Sion Sono’s Melancholy “Himizu”

By Ismary Munet

Directed by Sion Sono in 2011, “Himizu” isn’t solely a story about how two Japanese teenagers bond in a society that’s falling apart. Made soon after the March 11th disaster, Fukushima earthquake and tsunami, it is also about coping with crisis or drastic changes.

It starts off with Keiko Chazawa (Fumi Nikaido), a young girl in middle school, standing in the pouring rain, among the desolate rubble, reciting a poem she has memorized, which gives a peek into one of the themes that the film embraces: “I know everything. Everything but myself.”

Sumida, played by Shota Sometani, is a 14-year-old boy who is simply okay with being ordinary. Abused by his father, and abandoned by his mother, he is left alone to care for his family’s boat rental business, and to be cared for by the hobos who camp out in his yard.

With the help of his vagabond friends, and Keiko, his obsessed and relentless admirer, the boat business gets a makeover and attracts some customers.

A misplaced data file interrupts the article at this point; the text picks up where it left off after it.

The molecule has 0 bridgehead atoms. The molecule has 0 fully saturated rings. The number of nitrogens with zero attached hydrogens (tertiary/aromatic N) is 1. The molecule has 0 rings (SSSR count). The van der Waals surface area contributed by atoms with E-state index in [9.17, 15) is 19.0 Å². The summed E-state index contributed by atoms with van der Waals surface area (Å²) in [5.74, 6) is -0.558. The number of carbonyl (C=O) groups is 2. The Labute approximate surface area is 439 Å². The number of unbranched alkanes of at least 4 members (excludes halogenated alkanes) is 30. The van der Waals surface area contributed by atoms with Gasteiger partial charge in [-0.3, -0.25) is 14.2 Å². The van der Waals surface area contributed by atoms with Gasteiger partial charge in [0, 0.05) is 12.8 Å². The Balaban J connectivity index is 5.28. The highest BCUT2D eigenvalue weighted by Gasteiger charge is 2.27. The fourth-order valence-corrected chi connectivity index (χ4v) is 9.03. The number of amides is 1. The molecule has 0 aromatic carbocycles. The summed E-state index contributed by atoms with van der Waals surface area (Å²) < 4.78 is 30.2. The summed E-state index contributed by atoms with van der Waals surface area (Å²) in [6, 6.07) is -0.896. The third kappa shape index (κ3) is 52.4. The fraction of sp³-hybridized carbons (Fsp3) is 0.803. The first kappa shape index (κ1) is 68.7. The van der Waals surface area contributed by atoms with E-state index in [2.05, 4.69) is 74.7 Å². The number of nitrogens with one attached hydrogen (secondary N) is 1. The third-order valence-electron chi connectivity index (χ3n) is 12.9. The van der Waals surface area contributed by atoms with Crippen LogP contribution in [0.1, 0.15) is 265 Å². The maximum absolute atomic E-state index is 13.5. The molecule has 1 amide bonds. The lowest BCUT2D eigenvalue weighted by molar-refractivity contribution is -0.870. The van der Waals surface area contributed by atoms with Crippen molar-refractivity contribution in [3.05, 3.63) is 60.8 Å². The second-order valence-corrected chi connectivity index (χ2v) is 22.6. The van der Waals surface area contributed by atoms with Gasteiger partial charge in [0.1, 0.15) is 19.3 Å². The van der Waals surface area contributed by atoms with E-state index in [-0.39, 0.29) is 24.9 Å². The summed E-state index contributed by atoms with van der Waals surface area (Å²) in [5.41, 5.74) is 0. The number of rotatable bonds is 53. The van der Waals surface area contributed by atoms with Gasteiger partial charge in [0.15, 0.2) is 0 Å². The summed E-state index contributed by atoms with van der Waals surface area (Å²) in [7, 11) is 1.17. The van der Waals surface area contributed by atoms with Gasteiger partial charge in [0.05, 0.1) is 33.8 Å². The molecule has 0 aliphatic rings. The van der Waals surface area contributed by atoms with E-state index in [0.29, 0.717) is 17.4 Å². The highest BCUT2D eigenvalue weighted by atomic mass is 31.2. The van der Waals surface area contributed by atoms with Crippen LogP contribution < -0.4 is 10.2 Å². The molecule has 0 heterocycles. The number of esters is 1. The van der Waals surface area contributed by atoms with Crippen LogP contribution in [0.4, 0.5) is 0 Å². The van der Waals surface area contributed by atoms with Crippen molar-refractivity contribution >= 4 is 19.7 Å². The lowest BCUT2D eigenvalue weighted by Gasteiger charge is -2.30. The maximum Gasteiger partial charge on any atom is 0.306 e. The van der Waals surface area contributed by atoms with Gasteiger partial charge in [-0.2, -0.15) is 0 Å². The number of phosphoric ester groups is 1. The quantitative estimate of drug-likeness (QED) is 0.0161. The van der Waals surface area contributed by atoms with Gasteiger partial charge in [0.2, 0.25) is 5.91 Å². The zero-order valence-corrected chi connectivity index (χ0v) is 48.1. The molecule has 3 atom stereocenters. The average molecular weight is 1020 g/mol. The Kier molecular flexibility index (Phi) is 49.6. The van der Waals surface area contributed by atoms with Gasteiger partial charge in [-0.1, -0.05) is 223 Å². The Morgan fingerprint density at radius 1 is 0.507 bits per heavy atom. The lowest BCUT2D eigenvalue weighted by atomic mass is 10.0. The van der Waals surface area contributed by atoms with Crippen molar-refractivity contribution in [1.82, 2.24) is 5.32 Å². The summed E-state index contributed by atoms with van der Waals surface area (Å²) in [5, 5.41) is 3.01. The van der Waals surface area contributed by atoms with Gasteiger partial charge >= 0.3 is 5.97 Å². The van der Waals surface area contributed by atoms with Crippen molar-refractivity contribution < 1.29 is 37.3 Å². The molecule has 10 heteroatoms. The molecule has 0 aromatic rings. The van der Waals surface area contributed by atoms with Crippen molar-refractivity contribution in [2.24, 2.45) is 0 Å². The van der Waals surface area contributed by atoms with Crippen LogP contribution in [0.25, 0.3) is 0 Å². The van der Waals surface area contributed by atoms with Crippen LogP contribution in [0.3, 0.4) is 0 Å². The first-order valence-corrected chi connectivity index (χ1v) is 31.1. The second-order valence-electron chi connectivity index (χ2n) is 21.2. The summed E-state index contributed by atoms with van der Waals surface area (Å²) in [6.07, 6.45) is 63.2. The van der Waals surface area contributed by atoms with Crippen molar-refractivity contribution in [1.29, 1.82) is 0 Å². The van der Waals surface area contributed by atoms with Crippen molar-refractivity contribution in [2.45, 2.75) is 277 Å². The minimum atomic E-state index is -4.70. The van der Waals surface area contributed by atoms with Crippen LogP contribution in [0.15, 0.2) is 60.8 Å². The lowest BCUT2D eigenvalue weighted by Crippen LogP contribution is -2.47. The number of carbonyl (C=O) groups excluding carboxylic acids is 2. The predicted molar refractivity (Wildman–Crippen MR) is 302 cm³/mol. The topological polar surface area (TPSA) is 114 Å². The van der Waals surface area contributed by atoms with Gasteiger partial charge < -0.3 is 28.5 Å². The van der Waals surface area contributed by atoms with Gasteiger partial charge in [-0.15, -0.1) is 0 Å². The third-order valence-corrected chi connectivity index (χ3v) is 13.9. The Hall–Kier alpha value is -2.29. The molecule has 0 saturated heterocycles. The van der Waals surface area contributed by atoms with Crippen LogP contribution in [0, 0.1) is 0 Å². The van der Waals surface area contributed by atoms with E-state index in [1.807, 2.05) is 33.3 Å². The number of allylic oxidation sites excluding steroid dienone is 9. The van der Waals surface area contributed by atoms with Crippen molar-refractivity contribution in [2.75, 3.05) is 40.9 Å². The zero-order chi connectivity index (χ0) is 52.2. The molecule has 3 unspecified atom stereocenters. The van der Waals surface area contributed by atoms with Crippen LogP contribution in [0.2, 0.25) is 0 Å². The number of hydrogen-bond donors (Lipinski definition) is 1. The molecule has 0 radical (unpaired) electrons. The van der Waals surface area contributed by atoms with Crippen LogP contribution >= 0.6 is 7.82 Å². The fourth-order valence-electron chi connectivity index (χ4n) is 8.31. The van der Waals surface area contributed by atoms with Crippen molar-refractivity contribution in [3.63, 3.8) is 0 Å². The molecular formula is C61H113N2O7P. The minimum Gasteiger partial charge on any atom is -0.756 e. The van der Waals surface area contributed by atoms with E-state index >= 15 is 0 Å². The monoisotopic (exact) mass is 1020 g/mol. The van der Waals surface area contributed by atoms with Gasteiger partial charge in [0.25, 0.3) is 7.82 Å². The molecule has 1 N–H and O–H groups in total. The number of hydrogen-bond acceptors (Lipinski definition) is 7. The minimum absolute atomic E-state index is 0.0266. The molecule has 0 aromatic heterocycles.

Though Keiko is wealthier, she too has issues at home. Her parents build her a nicely decorated noose they hope she will take advantage of one day.

“Himizu” is based on the manga of the same name. This heart-wrenching story allows viewers to question what adversity truly is, but still sends out a powerful message of hope. No matter who someone is, or what they’ve done, there is still a possibility of confronting the injustices committed, and becoming a respectable adult.

After spectacles of violence and tragedy, the film closes with Sumida and Keiko running through the pouring rain. As they cry and push themselves to their future, “You’re a flower, one of a kind. And you have a dream!” They continue to yell out and repeat “Don’t give up. Don’t give up! Sumida!”
Sono’s films have been underseen in the United States. For one week, March 14-March 20, The Film Society of Lincoln Center will be showing “Himizu” at the Elinor Bunin Munroe Film Center.

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